Bayley's Reward

Arthur Wellesley Bayley

Arthur Bayley (28 March 186529 October 1896) was a gold prospector who discovered gold at Fly Flat, Western Australia on 17 September 1892, around which the town of Coolgardie grew.

Early life

Bayley was born in Newbridge, Victoria, son of John Bayley, a butcher, and his wife Rosanna. When only 16 years of age he went to North Queensland and did prospecting and mining work at Charters Towers, Hughenden, Normanton, Croydon and Palmer. He then went to Western Australia and landed at Fremantle with about thirty shillings in his pocket.

Prospecting in Western Australia

Bayley walked to Southern Cross, and while working there a few months later heard that gold had been discovered about 130 miles to the east. Bayley kept this in mind and determined some day to prospect this country himself. In January 1889 he went to the Nullagine diggings and Roebourne in the north-west. He had some success, and after returning to Perth worked again at Southern Cross. Hearing that gold had been found on the Ashburton he again returned to Perth, made to the north and found good gold at Ford's Creek. While prospecting the Murchison River he found Bayley's Island in Lake Austin which also yielded good returns. He became associated with William Ford whom he had known in Queensland, who had heard of gold having been found to the east of Southern Cross, and in June 1892 the two men with five horses set out to find it. Soon after reaching the site of Coolgardie they found a nugget, and within a few days had picked up about 80 ounces of gold. More rich alluvial gold was found and the two men were then compelled to return to Southern Cross for supplies. On returning to the field a quartz outcrop with gold in it was found, which became the famous Bayley's Reward mine. The two men returned to Southern Cross with 554 ounces of gold (worth £2200 at the time — a sizable sum), which they showed to the warden J.M. Finnerty, on 17 September 1892. A reward lease of 20 acres was granted to them, and on 20 September 1892 the Coolgardie field was declared open. There was a tremendous rush to the field from Southern Cross, much gold was found, and in a few years Coolgardie was a thriving town. Bayley's reward claim proved to be a very profitable one indeed, and was continually worked until 1963. During the 70 years of its existence this mining claim recovered over 500,000 ounces gold.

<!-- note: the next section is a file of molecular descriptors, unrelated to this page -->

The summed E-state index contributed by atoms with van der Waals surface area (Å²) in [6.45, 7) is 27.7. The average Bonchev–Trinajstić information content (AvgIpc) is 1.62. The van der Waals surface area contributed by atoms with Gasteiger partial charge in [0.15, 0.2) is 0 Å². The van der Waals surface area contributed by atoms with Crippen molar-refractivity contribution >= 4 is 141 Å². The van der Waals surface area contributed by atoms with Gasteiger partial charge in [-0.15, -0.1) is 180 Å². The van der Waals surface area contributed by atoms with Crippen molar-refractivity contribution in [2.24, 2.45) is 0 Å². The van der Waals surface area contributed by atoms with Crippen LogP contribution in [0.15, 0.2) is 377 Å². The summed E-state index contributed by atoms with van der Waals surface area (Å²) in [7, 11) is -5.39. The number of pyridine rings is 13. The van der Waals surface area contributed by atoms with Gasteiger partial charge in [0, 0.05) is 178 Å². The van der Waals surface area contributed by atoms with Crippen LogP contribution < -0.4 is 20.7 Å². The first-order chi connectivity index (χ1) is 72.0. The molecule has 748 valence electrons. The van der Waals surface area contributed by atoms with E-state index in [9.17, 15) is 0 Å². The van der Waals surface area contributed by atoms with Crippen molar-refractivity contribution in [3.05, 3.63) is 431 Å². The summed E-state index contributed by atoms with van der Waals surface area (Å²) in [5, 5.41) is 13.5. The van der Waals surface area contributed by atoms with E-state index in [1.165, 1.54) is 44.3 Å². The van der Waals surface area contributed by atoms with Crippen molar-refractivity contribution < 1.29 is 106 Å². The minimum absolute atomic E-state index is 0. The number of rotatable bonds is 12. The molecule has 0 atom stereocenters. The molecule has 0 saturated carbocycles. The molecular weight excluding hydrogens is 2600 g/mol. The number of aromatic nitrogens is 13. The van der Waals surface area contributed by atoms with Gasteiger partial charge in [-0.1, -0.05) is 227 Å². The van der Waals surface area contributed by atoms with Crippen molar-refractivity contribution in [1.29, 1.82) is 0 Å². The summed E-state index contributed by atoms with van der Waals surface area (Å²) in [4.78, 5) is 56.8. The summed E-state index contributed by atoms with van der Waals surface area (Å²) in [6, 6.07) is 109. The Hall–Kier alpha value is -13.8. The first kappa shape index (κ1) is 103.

Late life

Bayley and Ford sold their claim to a company for £6000 and a sixth interest and Bayley, having returned to Victoria, took up land near Avenel, and lived in prosperous circumstances. Though a strong athletic man he fell into ill health, possibly on account of privations he had suffered while a prospector, and died at Avenel of congestion of the lungs on 29 October 1896. He left a widow but no children.


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